Sharon Hospital plans to close its Labor & Delivery unit, pending regulatory approval, phasing out these services over the course of eight to 12 months to allow all of today’s expectant mothers who planned to deliver at Sharon Hospital to do so. Nuvance Health has indicated their commitment to work with future mothers in the Sharon community to find the right facility for them, while understanding these decisions are ultimately a choice between each woman, her family, and her care team.
- Consolidating Surgical Services to a More Efficient and Productive Model: Sharon Hospital will convene work groups of administrative and clinical staff, including physicians and nurses, to develop an operational plan to evaluate the days and hours of operating room availability to improve the efficiency of the currently practiced surgical schedule.
The public can review additional details about the transformation here. Sharon Hospital encourages community members to watch the recording of our September 29 community forum, which can be viewed here.
Nuvance Health (including Sharon Hospital) to require visitors to provide proof of vaccination or negative COVID-19 test
Effective October 5, visitors to Nuvance Health hospitals and facilities must provide proof of full vaccination or a negative COVID-19 test result taken within 72 hours.
This includes inpatients, emergency departments, Nuvance Health Medical Practices and ambulatory services. Special populations and visitors with extenuating circumstances may be asked to provide documentation, but it is not a requirement to visit.
“Fully vaccinated” means the visitor had a second Pfizer or Moderna dose or a single-dose J&J vaccine at least two weeks prior to their hospital visit.
Acceptable types of documentation include a physical or digital copy or photocopy of the visitor’s vaccine card or documentation from the visitor’s healthcare provider showing dates of vaccination, provider name and World Health Organization approved vaccine administered.
Antigen and molecular tests are acceptable forms of COVID-19 testing as is any at home test that is observed and verified (results showing name, date and negative result) by a healthcare provider or licensed COVID-19 testing center. All visitors to health facilities must continue to wear a face mask.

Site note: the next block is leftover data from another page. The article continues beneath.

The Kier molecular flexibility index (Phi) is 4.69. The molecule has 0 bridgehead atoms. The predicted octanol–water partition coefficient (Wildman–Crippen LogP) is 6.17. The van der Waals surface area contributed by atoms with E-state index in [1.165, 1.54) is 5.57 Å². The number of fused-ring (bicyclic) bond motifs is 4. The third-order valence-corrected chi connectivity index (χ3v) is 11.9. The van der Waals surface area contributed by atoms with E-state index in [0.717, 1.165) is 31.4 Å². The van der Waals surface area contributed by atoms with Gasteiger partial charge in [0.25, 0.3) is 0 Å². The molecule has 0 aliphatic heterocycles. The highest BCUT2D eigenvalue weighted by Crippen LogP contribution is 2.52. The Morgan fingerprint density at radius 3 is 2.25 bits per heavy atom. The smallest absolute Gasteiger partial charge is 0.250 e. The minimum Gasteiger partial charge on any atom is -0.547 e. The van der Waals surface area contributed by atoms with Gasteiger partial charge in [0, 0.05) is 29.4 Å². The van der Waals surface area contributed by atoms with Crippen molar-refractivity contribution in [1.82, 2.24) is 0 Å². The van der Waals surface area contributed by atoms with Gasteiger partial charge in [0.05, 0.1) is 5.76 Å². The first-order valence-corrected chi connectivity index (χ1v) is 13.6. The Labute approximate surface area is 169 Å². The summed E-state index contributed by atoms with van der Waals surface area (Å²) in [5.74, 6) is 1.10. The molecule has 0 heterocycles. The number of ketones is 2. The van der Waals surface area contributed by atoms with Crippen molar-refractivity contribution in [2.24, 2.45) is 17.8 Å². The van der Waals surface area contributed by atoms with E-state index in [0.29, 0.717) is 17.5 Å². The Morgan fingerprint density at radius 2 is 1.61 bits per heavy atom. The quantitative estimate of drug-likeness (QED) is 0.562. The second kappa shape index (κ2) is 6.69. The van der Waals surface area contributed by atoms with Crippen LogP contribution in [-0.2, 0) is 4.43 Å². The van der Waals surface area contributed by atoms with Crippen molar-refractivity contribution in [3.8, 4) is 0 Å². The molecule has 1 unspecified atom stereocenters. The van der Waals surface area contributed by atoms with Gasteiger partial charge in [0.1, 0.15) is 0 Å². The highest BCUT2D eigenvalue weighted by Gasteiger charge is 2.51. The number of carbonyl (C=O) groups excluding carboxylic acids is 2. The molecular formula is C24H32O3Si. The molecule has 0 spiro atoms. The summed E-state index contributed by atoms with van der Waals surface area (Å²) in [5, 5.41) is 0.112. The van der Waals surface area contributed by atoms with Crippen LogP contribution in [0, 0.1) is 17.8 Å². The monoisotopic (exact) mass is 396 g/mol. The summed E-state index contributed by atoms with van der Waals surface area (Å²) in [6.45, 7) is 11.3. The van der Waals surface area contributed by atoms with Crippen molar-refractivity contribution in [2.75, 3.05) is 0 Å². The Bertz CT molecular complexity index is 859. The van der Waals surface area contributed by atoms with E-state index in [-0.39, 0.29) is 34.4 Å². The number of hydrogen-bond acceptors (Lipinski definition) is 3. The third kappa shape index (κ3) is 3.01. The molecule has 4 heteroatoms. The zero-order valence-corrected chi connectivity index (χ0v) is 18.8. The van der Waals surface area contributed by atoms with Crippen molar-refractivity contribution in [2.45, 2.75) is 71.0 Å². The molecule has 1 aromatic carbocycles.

Nuvance Health’s Visitation Policy permits one support person per day for patients not suspected or confirmed to have COVID-19. Patients with suspected or confirmed COVID-19 will be allowed visitation only for extenuating circumstances and special patient populations.
To read the visitation policy, visit nuvancehealth.org/visitationpolicy.
Go to vaccines.gov to find the latest information on COVID-19 vaccine availability at certain providers and pharmacies.
Flags will fly at half-staff on Sunday for National Fallen Firefighters Memorial Service
Governor Lamont has directed U.S. and state flags in Connecticut lowered to half-staff from sunrise to sunset on Sunday, October 3, 2021, in recognition of the National Fallen Firefighters Memorial Service, an observance honoring the sacrifices of firefighters who have died in the line of duty. The nationwide recognition occurs annually during Fire Prevention Week.
Accordingly, since no flag should fly higher than the U.S. flag, all other flags – including state, municipal, corporate, or otherwise – should also be lowered during this same duration of time.
Food scrap composting pilot program at Salisbury Sharon Transfer Station will be extended through October
The pilot program, begun in May, was scheduled to end on September 30, but thanks to strong community support, Salisbury First Selectman Curtis Rand indicated that the program will be extended through October, and that he will be seeking grants to make it more permanent.